What would this high price signify or mean for your target audience—exclusivity, marker of success, or marker of program quality? What kind of relationship do you want to cultivate with each learner? How is this different from what you provide now?
Okay, imagine instead you are only doubling or tripling the price. What would you offer? What can you offer for real, right now?
#2: No customers
Imagine all your customers vanished, and you had to start all over from scratch. You have a blank slate. Scary but freeing.
No member expectations, no legacy programs, no sacred cows, no board or committees.
It might help to know what you’d definitely not do again—and whom you are no longer going to please. Who and what isn’t worth your time and effort? Who’s blocking progress? You no longer have to cater to their bullheadedness.
What would you do if you got to design your educational curriculum (or membership experience) from scratch, without worrying about other departments, people, traditions, and conventions?
What do you want your association to become known for? How do you differentiate yourself from the competition? Who is your new competition? What do you brag about on your home page?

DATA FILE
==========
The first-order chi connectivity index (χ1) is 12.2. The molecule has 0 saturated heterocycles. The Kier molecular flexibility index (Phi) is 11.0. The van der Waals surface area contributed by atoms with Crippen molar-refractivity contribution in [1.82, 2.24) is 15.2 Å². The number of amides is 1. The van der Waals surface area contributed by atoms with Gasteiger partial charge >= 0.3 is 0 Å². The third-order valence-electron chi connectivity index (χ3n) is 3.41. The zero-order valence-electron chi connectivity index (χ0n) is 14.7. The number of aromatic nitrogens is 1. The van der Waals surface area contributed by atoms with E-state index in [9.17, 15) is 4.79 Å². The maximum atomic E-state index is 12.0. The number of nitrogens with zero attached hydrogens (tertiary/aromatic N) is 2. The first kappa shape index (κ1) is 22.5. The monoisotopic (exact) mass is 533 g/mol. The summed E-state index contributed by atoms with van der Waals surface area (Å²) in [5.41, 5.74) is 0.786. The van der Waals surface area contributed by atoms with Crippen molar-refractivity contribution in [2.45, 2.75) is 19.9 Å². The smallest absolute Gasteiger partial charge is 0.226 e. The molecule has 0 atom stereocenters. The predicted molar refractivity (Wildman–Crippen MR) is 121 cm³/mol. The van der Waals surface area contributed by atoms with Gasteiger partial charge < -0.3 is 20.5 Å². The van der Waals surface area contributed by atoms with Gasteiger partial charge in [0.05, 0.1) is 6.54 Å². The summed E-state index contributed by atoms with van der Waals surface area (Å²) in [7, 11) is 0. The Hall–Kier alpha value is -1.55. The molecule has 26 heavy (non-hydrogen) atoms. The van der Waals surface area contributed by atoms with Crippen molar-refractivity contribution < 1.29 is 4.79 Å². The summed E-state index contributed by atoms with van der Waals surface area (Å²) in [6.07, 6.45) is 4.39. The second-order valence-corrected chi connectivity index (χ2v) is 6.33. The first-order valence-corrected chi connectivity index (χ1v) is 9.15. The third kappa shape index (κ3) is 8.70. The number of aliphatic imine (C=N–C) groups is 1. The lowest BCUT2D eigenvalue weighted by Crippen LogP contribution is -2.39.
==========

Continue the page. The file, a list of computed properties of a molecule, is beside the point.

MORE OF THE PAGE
Would you use a new business and pricing model to better compete or dominate the market? How would your association’s brand change? What’s your unique selling (or value) proposition now?
#3: Complete rip-off
What if your biggest competitor copied every program and feature you offer—how would you still win?
What if they offer the same content and award the same number of credits? Now it sounds like they’re simply ripping off a commodity, which is already happening to many associations.
Commodities are a race to the bottom. How do you make an emotional distinction between your products and your competitors’ products? Your programs must resonate beyond someone’s wallet or budget. How do you distinguish your programs emotionally?
How do you differentiate yourself from a copy-cat? How do you make your programs more convenient, effective, memorable, and satisfying? What adjectives am I leaving out? Which ones do you want to claim?
What can you offer to stay ahead of the competition? You’ll have to anticipate your audience’s needs and desires, especially the ones they haven’t yet acknowledged, like Apple did with the iPhone.
What do you have that competitors can’t rip off? Remember, you have the association advantage. You’re not a for-profit merely making money off the industry. You are the industry. Everything you set out to do is to benefit the industry. How can you capitalize on that? How do you combine this mission with your educational programs in a way that benefits learners?